Florian Lipowitz, Richard Carapaz and Carlos Rodríguez on the Queen Stage of the 2024 Tour de Romandie.

Tour de Romandie wrap-up: Carlos Rodríguez takes another step up in Switzerland

Carlos Rodríguez's star continues to rise as the young Spaniard takes the first GC title of his career.

Carlos Rodríguez (Ineos Grenadiers) tails Florian Lipowitz (Bora-Hansrgohe) and Richard Carapaz (EF Education-EasyPost) on the Queen Stage of the 2024 Tour de Romandie. Photo: © Cor Vos

The 2024 Tour de Romandie was not the most thrilling nor action-packed event of the spring, but it had plenty to offer, with an amusingly short prologue to start, a tricky Queen Stage, and the yellow jersey changing hands daily until the final weekend. Oh, and plenty of weather to contend with.

The contenders for the overall title seemed fairly evenly matched on the few opportunities they had to show themselves, and in the end it was the 23-year-old Spaniard Carlos Rodríguez of Ineos Grenadiers who raced confidently with the support of his team, all the way into the first GC title of his blossoming career.

The peloton during the Tour de Romandie.
You can always count on the views at a Swiss bike race.
Dorian Godon wins a freezing-cold stage 2 of the Tour de Romandie ahead of his teammate Andrea Vendrame.
Job done for Decathlon-AG2R La Mondiale on the first very cold road stage: stage win and a day in yellow for Godon, whose lead over third-place finisher Gianni Vermeersch was six seconds thanks in part to Vendrame’s sweeping bonus seconds.
Thibau Nys wins stage 3 of the Tour de Romandie from the breakaway.
Vendrame was less happy with his second consecutive second-place finish, this time behind first-time WorldTour stage winner Thibau Nys, for whom the Tour de Romandie was the first road race of the year. This was one of the few days when the riders could enjoy the touch of the sun’s rays, and Nys certainly made the most of it (somebody get the boy some sun screen!).
Brandon McNulty during the Tour de Romandie time trial.
McNulty had the benefit of a dry run on a good day for UAE Team Emirates – three riders in the top four including new race leader Ayuso.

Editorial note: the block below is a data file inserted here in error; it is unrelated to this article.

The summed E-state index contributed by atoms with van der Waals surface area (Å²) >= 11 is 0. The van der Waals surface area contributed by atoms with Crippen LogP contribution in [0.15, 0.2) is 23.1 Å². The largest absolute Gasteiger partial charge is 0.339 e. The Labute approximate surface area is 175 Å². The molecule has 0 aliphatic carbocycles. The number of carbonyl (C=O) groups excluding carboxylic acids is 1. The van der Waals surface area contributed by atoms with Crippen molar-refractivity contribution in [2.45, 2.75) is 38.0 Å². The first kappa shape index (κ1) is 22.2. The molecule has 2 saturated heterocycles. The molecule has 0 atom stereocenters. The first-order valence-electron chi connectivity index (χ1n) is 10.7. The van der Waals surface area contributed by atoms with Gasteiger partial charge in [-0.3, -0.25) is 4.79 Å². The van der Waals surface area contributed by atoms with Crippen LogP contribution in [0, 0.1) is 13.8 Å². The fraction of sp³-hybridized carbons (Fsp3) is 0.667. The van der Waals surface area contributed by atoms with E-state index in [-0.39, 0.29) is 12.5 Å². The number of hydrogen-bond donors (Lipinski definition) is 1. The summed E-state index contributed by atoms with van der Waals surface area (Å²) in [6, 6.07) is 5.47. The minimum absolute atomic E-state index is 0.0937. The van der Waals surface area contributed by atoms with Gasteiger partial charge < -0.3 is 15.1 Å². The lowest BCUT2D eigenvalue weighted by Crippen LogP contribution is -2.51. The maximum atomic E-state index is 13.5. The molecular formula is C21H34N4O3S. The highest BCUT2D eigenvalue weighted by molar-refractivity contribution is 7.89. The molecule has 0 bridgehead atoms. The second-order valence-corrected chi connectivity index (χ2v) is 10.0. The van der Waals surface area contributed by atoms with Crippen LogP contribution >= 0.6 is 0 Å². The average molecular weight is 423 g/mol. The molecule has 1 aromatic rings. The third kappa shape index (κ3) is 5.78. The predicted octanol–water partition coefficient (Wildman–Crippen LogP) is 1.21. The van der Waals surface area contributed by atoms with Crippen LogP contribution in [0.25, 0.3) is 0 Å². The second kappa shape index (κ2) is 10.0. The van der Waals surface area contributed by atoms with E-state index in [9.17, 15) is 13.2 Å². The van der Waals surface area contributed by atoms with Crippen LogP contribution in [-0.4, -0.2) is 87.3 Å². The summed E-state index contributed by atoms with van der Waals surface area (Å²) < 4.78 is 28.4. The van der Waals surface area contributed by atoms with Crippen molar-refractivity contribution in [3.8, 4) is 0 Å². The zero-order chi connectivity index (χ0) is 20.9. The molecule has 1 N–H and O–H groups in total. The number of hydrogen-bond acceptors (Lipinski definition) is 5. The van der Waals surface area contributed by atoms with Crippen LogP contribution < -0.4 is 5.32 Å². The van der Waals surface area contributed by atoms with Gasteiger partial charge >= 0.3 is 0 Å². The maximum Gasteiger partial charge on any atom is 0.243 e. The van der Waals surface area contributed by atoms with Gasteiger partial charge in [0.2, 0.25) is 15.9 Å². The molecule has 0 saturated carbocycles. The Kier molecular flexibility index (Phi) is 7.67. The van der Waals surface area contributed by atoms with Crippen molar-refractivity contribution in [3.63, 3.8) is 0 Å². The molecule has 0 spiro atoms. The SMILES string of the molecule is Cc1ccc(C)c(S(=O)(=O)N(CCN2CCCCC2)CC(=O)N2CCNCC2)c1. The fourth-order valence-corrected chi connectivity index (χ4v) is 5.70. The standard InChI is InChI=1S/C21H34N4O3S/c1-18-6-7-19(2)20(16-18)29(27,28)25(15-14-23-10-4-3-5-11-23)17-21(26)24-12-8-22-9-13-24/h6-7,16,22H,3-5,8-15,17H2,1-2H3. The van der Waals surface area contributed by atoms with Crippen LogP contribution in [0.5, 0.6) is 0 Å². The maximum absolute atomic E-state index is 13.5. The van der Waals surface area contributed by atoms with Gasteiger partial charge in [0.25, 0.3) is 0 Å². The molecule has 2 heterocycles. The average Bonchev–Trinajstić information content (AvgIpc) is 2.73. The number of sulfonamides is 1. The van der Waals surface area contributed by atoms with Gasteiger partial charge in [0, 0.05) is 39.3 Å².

Carapaz had his work cut out holding off Lipowitz, Bora-Hansgrohe’s best finisher who’d attacked further down the climb and moved up to third overall with second on the stage.
Lipowitz still looked hungry on the final stage, heavily wrapped up to keep the cold and driving rain at bay. Under his team-issue raincoat he was wearing the white jersey of best young rider on the race leader’s behalf.

Stage-by-stage results:

  1. Prologue: Maikel Zijlaard (Tudor Pro Cycling)
  2. Dorian Godon (Decathlon-AG2R La Mondiale)
  3. Thibau Nys (Lidl-Trek)
  4. Brandon McNulty (UAE Team Emirates); teammate Juan Ayuso into yellow
  5. Richard Carapaz (EF Education-EasyPost); Carlos Rodríguez (Ineos Grenadiers) into yellow
  6. Dorian Godon; Rodríguez wins overall

Quotes of the week:

Zijlaard got the event underway in pretty spectacular fashion, posting the best time of the prologue to put Tudor Pro Cycling in the spotlight at the WorldTour stage race.

“It’s crazy – I can’t believe it. I started quite early, and the last two hours have been the worst two hours of my life because of the stress. I wanted this so much for myself and for the team. It’s super nice to show that we are capable of doing stuff like this and it’s a super team … I don’t really have the words. To win here in my first pro victory, for a Swiss team in Switzerland – it’s a bit of a dream.”

Zijlaard said giddily after an agonising couple of hours in the not-so-hot seat of the opening prologue
Maikel Zijlaard during the Tour de Romandie prologue.
The only photograph of Zijlaard on his way to prologue victory does a good job of showing the Dutchman in his element. Interestingly, while a few riders did opt for TT bikes, the entire stage podium raced on regular road frames, Zijlaard’s optimised for the effort with a disc wheel on the rear.

A few days later, the GC contenders took their chance on the Queen Stage, where Carapaz just about overcame a supercharged Lipowitz.

“I took advantage of the work of Ineos Grenadiers, who made the race very hard. Then I made a good attack, which allowed me to stay in front until the finish … Carlos [Rodríguez] and I knew that Lipowitz was the fastest of the three of us, so we had to try from far away. What was also an advantage was that I already knew the finale of this stage. I also did this climb in 2017.”

Carapaz after victory in Leysin, his first WorldTour result since the 2022 Vuelta a España

Brief analysis:

Things we love to see: Egan Bernal 2.0 on the attack. Things we don’t love to see so much: renaissance riders being chased down by their teammates – even when their teammate is the GC heir apparent. Ah well.
Julian Alaphilippe on the attack during the first road stage of the Tour de Romandie.
Alaphilippe looks determined, and there certainly seems to be some form in those legs.

Overall top 10:


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